Rae Qiu’s Q-Step internship

Posted on September 9, 2019 by

Zehui (Rae) Qiu is a student in Linguistics and Social Anthropology, who spent this summer doing an internship with International Longevity Centre. This internship was organised and funded by Manchester Q-Step, and like other Q-Step internship, the focus is on giving students experience of data analysis in a professional context. Below is Rae’s own account of her internship experience.


The ILC is the UK’s specialist think tank on the impact of longevity on society, and what happens next. It specializes in demographic research and engages with stakeholders across sectors. As a data analyst intern from the Q-Step program, I was lucky to be involved in multiple ongoing projects of the organization. This experience gave me a reasonably comprehensive and overarching idea of how research think tank works.

The main project I was working on is a project called ‘Longevity Dividend,’ which aims to estimates the size of the longevity economy in the United Kingdom and the economic opportunities of ageing. I was involved in the entire research process, from gathering and making inquiries of scattered data from regional stats websites, cleaning data sets, to analyzing and making projections for the next twenty years. The project touched upon different projection methods (e.g., ETS, year-by-year growth) and my supervisor guide me to consider their respective pros and cons. We did many adjustments in order to find the most suitable one and often shifted from one method to another, in order to compensate for the unreasonably fluctuating data from previous years. The result is very rewarding.

Besides this project, I also did many qualitative works, including reviewing the literature and drafting briefings. This side of the work is where I feel like my reading of academic papers in UoM paid off.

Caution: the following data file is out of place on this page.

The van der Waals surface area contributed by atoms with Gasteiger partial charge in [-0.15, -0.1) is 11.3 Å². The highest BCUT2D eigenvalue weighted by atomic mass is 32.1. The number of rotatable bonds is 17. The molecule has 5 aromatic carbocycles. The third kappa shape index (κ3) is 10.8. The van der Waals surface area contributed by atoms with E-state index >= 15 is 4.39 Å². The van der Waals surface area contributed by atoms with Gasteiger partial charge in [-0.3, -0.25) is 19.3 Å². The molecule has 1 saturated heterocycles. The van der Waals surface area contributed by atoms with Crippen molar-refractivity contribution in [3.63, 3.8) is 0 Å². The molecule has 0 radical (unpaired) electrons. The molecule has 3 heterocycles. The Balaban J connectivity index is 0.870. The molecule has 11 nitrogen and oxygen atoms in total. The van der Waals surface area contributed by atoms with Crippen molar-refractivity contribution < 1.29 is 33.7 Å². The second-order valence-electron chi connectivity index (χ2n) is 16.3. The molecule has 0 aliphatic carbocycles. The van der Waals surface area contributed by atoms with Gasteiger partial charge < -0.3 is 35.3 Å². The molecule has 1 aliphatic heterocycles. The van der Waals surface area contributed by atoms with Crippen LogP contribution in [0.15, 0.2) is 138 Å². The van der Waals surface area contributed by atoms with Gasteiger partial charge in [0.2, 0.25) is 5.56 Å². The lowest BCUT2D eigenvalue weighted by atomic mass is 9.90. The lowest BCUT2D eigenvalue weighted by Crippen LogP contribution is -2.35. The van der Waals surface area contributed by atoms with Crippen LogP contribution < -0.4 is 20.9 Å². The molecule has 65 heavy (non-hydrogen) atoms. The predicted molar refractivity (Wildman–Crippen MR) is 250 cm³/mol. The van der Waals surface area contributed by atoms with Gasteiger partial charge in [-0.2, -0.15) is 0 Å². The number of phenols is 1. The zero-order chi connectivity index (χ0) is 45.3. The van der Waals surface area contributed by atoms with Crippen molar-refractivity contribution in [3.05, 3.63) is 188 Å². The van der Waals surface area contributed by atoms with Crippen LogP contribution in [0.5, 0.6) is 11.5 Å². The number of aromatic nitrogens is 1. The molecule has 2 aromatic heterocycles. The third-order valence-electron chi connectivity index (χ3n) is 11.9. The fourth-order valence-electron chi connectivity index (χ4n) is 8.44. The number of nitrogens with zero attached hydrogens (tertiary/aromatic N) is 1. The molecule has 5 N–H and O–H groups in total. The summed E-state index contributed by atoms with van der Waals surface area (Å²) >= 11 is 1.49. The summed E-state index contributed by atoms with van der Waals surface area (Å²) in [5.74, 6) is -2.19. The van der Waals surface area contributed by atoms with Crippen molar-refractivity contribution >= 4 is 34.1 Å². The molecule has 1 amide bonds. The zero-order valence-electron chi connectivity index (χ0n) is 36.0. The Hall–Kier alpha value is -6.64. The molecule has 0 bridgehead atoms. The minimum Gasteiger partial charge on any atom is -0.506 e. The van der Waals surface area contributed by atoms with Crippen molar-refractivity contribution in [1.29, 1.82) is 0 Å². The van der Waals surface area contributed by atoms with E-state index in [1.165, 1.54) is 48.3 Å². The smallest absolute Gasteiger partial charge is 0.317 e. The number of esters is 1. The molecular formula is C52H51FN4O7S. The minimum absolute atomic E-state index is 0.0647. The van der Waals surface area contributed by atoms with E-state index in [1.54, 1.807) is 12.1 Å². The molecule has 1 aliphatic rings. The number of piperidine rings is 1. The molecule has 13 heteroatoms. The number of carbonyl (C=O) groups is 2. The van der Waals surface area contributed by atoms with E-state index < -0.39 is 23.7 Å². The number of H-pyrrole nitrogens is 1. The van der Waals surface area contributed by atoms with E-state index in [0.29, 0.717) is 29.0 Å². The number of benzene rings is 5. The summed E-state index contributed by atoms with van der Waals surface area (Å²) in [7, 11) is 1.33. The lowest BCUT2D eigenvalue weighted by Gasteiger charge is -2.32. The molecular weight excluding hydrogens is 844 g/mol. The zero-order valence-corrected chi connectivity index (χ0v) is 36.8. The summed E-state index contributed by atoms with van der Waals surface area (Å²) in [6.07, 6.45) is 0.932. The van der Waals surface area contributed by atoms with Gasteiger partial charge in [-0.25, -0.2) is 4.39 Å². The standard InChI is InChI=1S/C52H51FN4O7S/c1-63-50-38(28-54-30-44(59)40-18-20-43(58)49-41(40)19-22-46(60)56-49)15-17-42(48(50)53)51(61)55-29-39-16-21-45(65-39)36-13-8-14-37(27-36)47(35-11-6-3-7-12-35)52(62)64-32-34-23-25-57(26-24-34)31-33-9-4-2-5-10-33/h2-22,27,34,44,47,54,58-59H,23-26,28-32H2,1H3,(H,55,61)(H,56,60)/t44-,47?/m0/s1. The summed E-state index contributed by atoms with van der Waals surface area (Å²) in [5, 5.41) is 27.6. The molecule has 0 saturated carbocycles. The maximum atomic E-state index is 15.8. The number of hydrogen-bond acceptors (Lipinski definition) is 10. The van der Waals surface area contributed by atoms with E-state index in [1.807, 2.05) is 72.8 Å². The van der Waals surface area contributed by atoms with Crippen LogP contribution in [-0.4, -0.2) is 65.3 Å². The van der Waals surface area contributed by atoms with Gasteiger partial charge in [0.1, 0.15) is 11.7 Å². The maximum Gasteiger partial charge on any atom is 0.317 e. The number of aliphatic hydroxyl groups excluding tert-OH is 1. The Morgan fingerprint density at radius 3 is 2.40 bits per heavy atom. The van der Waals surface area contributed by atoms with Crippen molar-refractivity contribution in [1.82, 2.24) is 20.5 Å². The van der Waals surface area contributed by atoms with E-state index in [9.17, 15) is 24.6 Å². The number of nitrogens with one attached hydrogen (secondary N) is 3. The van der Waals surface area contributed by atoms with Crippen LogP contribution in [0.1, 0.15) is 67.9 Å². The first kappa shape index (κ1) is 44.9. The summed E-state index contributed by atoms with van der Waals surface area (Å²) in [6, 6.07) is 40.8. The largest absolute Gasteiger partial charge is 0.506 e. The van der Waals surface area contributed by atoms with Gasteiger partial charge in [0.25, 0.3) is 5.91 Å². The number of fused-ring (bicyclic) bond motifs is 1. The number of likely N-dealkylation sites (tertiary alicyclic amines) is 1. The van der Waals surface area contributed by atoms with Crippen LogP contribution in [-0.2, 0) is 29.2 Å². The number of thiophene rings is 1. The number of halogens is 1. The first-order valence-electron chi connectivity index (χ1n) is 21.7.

I am delighted with this placement. To begin with, it fits my initial expectation for the Q-Step internship, from which I gain a very grounded experience with processing a large quantity of data. If I ever decide to go into a more data-oriented direction in the future and somebody asks me why, I would feel more confident answering it than before, as I have been staring at 20+ spreadsheets for two months. Moreover, I gained a sense of fulfillment by knowing that the research project I helped matters in the sense that it has a marginal contribution. The nature of this organization also means that the research outcome could potentially translate into policymaking and bring changes, which motivates me a lot. Lastly, despite the occasional heat waves, the very random rains, the crowded rush-hour tubes, and the grumpy off-work white collars, London is an intriguing place to live in during the summer. As an international student, I find it quite amusing (and weirdly enjoyable) to have daily chitchat on London weather with my co-workers, the Friday celebratory drink in a fancy-ish bar, and a myriad of food choices on Deliveroo when my boss is paying the bill. On a more serious note, not only have I gained many transferable skills from my work, but talking with my boss and co-workers also provide me with many unique new perspectives on my plans for the future.